Vegan Stuffed Peppers

Late summer / early fall bring the last of the seasons fresh tomatoes and peppers. As the weather starts to turn and the first cool days arrive I start craving soups, stews, and all the warm cozy dishes that seem best served on a cloudy autumn day. Stuffed peppers is a dish that my mother would make maybe once a year or so when I was growing up. It was certainly not in the regular rotation, but it was something I enjoyed once in awhile and found myself craving as the seasons changed this year. Mom’s version was stuffed with ground beef and rice and baked in a casserole with Campbell’s tomato soup. I couldn’t decide how I would recreate the dish to meet my current dietary lifestyle; after some research decided to just keep it simple and go with what I knew I loved…beet balls.

I made a batch of beet balls and cooked 1 cup of dry brown rice. To make the peppers a little softer, I decided to roast them in the oven briefly before stuffing. I removed the tops and seeds and roasted them at 400 degrees for 20 minutes, flipping them once after 10 minutes. I’ve seen some recipes blanch the peppers in water instead of roasting but I thought roasting would bring out the flavor more. I did these steps in advance, and put everything in the refrigerator until I was ready to proceed the next day.

To prepare the stuffed peppers, crumble the beet balls by hand and mix with the brown rice. I added 1 teaspoon, granulated garlic, 1 teaspoon onion powder 1/2 teaspoon fennel, and 1/2 teaspoon of crushed red pepper. Instead of tomato soup, I mixed in one jar of tomato sauce to finish off the stuffing. Finally, stuff the prepared peppers.

Line a casserole dish with some tomato sauce, add the stuffed peppers and bake for one hour at 350 degrees. To finish, I topped with nut parm


Pumpkin Spice Steel Cut Oats

Pumpkin Spice Steel Cut Oats

Happy October! Now that pumpkin has creeped into summer much like Christmas has taken over Halloween I imagine you may already be tired of pumpkin spice everything. I do love my pumpkin though and I’d resisted pumpkin oats/pancakes/breads til Autumn’s arrival so was excited to change up my Instant Pot steel cut oats with seasonal add-ins.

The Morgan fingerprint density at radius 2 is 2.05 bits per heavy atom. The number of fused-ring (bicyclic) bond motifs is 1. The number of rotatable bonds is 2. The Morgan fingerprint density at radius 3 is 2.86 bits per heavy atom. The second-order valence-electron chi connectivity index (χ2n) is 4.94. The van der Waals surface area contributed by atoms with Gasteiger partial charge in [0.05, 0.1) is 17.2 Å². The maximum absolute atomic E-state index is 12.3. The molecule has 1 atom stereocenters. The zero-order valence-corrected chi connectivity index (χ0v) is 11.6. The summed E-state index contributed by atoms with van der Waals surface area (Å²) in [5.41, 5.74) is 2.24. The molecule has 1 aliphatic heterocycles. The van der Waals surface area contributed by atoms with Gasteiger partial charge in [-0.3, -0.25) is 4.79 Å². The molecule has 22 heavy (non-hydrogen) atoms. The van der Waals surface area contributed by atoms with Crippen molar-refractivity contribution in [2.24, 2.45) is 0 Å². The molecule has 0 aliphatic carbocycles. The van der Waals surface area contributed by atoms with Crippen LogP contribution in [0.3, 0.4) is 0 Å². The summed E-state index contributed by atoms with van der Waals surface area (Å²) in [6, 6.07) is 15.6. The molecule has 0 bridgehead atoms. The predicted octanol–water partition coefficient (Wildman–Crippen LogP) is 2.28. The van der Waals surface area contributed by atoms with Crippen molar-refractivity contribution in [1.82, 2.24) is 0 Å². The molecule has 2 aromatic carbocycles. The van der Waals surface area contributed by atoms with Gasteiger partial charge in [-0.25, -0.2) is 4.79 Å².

I took my basic pressure cooker steel cut oats and amped them up with fall goodness.

1 cup steel cut oats
1 cup almond milk
2 cups water
1/2 cup pumpkin purée
1 cinnamon stick

Use manual settling to set the pressure cooker to 3 minutes. Allow pressure to release naturally. Once done remove the cinnamon stick, add 1/2 tablespoon of pumpkin pie spice, 2 tablespoons of maple syrup and top with chopped pecans. Serves 3.


A great on the go breakfast!

Fall Grain Salad with Cranberry Apple Orange Vinaigrette

Somehow I’ve lost over a month! August ran away with Weddings, Baby Showers and late summer fun, and September is quickly slipping away into Autumn. I’m back and excited that my favorite season is upon us. I do have a recipe review from Isa Does It to write up but decided to make my return from hiatus with this grain salad all dressed up for fall and save the Isa post for next week.

This salad is very loosely inspired by something I’ve had at the Whole Foods Salad Bar. They have a grain salad I was certain was called Superfood Salad but when I tried to do some research online as to its ingredients the Superfood Salads that came up were cabbage based and most definitely not the salad I have in mind. No bother; I figured I’d create my own reminiscent of the Whole Foods version but amped up for the season.


1/2 cup farro
1/2 cup quinoa
1/4 cup pumpkin seeds
1/2 cup dried whole cranberries
1/2 red onion, thinly sliced
1 bunch kale